One doesn't have to worry about his lament that "intellectuals" give short shrift to his philosophy.
Here, in three points or so:
1. Andrew Koppleman put it best (paraphrase): on inspection, people can see that gays can and do coordinate with each other toward a fundamental human good. (This is what makes rejections of George and his travellers' conclusions so easy for so many, not just that they don't understand his purported sophistication, aims, or good intent).
2. The moral truth of marriage, even as George grounds it ('a community of adults coming together in a special way'), need not logically be grounded exclusively in hetero-sex. (I have come up with a new way to illustrate this, succinctly.)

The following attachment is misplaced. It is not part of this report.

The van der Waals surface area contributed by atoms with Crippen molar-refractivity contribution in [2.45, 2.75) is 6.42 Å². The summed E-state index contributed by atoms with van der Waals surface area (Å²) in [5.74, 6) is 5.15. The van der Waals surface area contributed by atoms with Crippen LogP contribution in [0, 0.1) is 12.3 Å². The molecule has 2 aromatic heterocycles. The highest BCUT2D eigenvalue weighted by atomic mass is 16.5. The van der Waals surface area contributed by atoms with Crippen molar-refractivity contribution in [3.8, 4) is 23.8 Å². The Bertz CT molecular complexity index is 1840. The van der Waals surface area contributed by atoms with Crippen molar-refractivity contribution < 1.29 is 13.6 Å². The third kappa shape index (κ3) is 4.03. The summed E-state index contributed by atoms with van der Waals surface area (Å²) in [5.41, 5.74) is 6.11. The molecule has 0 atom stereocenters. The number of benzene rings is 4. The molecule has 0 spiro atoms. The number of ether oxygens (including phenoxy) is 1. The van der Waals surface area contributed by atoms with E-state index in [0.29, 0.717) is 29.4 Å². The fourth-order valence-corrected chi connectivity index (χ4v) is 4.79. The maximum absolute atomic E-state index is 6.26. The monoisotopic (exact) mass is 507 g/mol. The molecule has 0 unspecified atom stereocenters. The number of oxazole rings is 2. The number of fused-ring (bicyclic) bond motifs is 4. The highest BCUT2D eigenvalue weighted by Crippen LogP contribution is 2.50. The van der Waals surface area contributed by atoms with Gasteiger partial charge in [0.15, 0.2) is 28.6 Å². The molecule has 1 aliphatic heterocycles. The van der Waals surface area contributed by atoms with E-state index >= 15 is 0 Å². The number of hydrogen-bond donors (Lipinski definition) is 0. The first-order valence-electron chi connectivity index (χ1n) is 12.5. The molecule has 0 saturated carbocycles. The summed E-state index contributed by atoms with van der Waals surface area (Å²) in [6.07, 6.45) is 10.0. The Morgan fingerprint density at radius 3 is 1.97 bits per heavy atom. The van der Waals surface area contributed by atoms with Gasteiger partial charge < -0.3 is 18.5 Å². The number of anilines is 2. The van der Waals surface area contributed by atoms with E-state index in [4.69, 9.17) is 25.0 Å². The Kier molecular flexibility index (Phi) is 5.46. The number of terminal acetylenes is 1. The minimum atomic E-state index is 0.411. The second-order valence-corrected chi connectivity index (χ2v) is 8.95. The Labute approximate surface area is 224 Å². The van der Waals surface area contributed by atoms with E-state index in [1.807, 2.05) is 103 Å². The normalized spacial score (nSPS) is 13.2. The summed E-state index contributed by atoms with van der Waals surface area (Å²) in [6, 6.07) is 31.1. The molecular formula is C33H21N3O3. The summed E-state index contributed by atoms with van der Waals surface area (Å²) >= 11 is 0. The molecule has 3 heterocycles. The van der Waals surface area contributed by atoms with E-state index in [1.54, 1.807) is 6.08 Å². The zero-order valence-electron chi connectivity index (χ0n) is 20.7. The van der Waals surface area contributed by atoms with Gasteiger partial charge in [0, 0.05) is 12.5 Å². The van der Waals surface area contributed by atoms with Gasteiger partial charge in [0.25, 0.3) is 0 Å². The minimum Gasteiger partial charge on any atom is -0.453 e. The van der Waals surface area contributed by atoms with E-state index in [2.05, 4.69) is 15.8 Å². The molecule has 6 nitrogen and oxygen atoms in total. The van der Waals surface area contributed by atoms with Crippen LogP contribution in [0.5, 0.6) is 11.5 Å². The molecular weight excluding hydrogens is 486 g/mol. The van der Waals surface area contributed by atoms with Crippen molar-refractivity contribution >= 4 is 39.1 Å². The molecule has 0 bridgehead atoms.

3. The effort to locate "gay" as nothing more than a step in the long process of "sexual liberation" is a conceptual non-starter. No matter whether or when any particular society is "liberal" or "conservative", the question of gay abides, including marriage, because of the fundamental character of gay attraction. This is one reason why his Harvard journal article will not interest "intellectuals", except as an illustration of his ability to do apologetics, not analysis. (Recall the joke about the New Natural Lawyer who only brought a liberal consequentialists with him to a dialectical drinking party).
Sullivan's reply/notice is brief and political.